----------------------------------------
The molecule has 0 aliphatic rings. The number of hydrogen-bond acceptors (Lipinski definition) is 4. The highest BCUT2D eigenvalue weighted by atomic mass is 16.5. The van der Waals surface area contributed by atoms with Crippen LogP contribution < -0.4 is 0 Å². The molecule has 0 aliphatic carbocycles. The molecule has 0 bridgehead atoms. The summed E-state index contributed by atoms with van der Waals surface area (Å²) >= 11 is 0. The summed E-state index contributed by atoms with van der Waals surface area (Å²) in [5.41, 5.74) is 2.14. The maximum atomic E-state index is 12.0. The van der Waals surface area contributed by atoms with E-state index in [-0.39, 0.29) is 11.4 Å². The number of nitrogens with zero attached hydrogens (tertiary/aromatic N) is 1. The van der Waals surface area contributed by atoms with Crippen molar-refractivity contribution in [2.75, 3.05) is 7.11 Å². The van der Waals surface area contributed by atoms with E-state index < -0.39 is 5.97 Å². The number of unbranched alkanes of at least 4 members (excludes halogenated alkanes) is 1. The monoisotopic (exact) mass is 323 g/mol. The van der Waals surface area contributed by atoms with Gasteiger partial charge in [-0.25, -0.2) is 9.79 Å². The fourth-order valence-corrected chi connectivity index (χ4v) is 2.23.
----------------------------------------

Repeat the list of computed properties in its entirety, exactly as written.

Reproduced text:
The molecule has 0 aliphatic rings. The number of hydrogen-bond acceptors (Lipinski definition) is 4. The highest BCUT2D eigenvalue weighted by atomic mass is 16.5. The van der Waals surface area contributed by atoms with Crippen LogP contribution < -0.4 is 0 Å². The molecule has 0 aliphatic carbocycles. The molecule has 0 bridgehead atoms. The summed E-state index contributed by atoms with van der Waals surface area (Å²) >= 11 is 0. The summed E-state index contributed by atoms with van der Waals surface area (Å²) in [5.41, 5.74) is 2.14. The maximum atomic E-state index is 12.0. The van der Waals surface area contributed by atoms with E-state index in [-0.39, 0.29) is 11.4 Å². The number of nitrogens with zero attached hydrogens (tertiary/aromatic N) is 1. The van der Waals surface area contributed by atoms with Crippen molar-refractivity contribution in [2.75, 3.05) is 7.11 Å². The van der Waals surface area contributed by atoms with E-state index < -0.39 is 5.97 Å². The number of unbranched alkanes of at least 4 members (excludes halogenated alkanes) is 1. The monoisotopic (exact) mass is 323 g/mol. The van der Waals surface area contributed by atoms with Gasteiger partial charge in [-0.25, -0.2) is 9.79 Å². The fourth-order valence-corrected chi connectivity index (χ4v) is 2.23.